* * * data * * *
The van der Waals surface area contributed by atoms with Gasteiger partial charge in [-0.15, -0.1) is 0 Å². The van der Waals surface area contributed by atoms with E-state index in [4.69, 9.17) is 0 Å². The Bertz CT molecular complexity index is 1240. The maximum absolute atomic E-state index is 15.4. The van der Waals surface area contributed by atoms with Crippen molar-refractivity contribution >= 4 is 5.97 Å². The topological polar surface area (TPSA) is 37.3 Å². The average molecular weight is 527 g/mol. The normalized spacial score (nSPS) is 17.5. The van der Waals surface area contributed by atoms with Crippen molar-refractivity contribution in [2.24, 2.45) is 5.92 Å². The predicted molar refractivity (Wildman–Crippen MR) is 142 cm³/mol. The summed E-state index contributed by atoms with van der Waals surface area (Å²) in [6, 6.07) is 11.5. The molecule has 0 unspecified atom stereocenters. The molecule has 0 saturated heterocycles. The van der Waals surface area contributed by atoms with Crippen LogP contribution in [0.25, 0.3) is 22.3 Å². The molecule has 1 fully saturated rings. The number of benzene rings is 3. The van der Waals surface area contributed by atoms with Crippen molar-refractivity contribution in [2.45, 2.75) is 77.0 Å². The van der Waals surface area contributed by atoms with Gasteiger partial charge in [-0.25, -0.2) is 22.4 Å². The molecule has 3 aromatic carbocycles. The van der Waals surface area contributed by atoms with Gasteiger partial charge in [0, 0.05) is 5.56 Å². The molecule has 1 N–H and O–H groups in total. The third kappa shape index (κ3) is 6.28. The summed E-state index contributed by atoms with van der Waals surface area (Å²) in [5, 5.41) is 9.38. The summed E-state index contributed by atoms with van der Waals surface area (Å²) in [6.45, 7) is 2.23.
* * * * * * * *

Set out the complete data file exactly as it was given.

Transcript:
The van der Waals surface area contributed by atoms with Gasteiger partial charge in [-0.15, -0.1) is 0 Å². The van der Waals surface area contributed by atoms with E-state index in [4.69, 9.17) is 0 Å². The Bertz CT molecular complexity index is 1240. The maximum absolute atomic E-state index is 15.4. The van der Waals surface area contributed by atoms with Crippen molar-refractivity contribution >= 4 is 5.97 Å². The topological polar surface area (TPSA) is 37.3 Å². The average molecular weight is 527 g/mol. The normalized spacial score (nSPS) is 17.5. The van der Waals surface area contributed by atoms with Crippen molar-refractivity contribution in [2.24, 2.45) is 5.92 Å². The predicted molar refractivity (Wildman–Crippen MR) is 142 cm³/mol. The summed E-state index contributed by atoms with van der Waals surface area (Å²) in [6, 6.07) is 11.5. The molecule has 0 unspecified atom stereocenters. The molecule has 0 saturated heterocycles. The van der Waals surface area contributed by atoms with Crippen LogP contribution in [0.25, 0.3) is 22.3 Å². The molecule has 1 fully saturated rings. The number of benzene rings is 3. The van der Waals surface area contributed by atoms with Crippen molar-refractivity contribution in [2.45, 2.75) is 77.0 Å². The van der Waals surface area contributed by atoms with Gasteiger partial charge in [-0.25, -0.2) is 22.4 Å². The molecule has 3 aromatic carbocycles. The van der Waals surface area contributed by atoms with Gasteiger partial charge in [0, 0.05) is 5.56 Å². The molecule has 1 N–H and O–H groups in total. The third kappa shape index (κ3) is 6.28. The summed E-state index contributed by atoms with van der Waals surface area (Å²) in [5, 5.41) is 9.38. The summed E-state index contributed by atoms with van der Waals surface area (Å²) in [6.45, 7) is 2.23.